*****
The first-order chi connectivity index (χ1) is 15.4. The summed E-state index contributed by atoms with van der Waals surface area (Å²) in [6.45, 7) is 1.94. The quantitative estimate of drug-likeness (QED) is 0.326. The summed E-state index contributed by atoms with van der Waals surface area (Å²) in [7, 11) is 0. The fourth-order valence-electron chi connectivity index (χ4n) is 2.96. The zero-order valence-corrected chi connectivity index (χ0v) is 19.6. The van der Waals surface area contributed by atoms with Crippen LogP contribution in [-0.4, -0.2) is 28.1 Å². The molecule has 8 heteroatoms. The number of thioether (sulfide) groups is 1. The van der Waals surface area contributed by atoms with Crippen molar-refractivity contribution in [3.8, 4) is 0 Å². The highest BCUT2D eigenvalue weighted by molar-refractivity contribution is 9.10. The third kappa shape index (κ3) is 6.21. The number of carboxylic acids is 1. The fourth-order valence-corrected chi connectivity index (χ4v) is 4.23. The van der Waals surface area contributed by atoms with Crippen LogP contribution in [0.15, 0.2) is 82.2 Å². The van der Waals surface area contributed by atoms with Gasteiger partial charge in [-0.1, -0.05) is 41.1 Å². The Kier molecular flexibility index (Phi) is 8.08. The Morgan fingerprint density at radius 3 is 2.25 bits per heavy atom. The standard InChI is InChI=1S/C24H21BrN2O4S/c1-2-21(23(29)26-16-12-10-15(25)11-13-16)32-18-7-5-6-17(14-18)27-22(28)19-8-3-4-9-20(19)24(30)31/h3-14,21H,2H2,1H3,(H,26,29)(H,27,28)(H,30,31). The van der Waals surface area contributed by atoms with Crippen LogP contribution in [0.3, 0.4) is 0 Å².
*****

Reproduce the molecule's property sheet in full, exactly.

The first-order chi connectivity index (χ1) is 15.4. The summed E-state index contributed by atoms with van der Waals surface area (Å²) in [6.45, 7) is 1.94. The quantitative estimate of drug-likeness (QED) is 0.326. The summed E-state index contributed by atoms with van der Waals surface area (Å²) in [7, 11) is 0. The fourth-order valence-electron chi connectivity index (χ4n) is 2.96. The zero-order valence-corrected chi connectivity index (χ0v) is 19.6. The van der Waals surface area contributed by atoms with Crippen LogP contribution in [-0.4, -0.2) is 28.1 Å². The molecule has 8 heteroatoms. The number of thioether (sulfide) groups is 1. The van der Waals surface area contributed by atoms with Crippen molar-refractivity contribution in [3.8, 4) is 0 Å². The highest BCUT2D eigenvalue weighted by molar-refractivity contribution is 9.10. The third kappa shape index (κ3) is 6.21. The number of carboxylic acids is 1. The fourth-order valence-corrected chi connectivity index (χ4v) is 4.23. The van der Waals surface area contributed by atoms with Crippen LogP contribution in [0.15, 0.2) is 82.2 Å². The van der Waals surface area contributed by atoms with Gasteiger partial charge in [-0.1, -0.05) is 41.1 Å². The Kier molecular flexibility index (Phi) is 8.08. The Morgan fingerprint density at radius 3 is 2.25 bits per heavy atom. The standard InChI is InChI=1S/C24H21BrN2O4S/c1-2-21(23(29)26-16-12-10-15(25)11-13-16)32-18-7-5-6-17(14-18)27-22(28)19-8-3-4-9-20(19)24(30)31/h3-14,21H,2H2,1H3,(H,26,29)(H,27,28)(H,30,31). The van der Waals surface area contributed by atoms with Crippen LogP contribution in [0.3, 0.4) is 0 Å².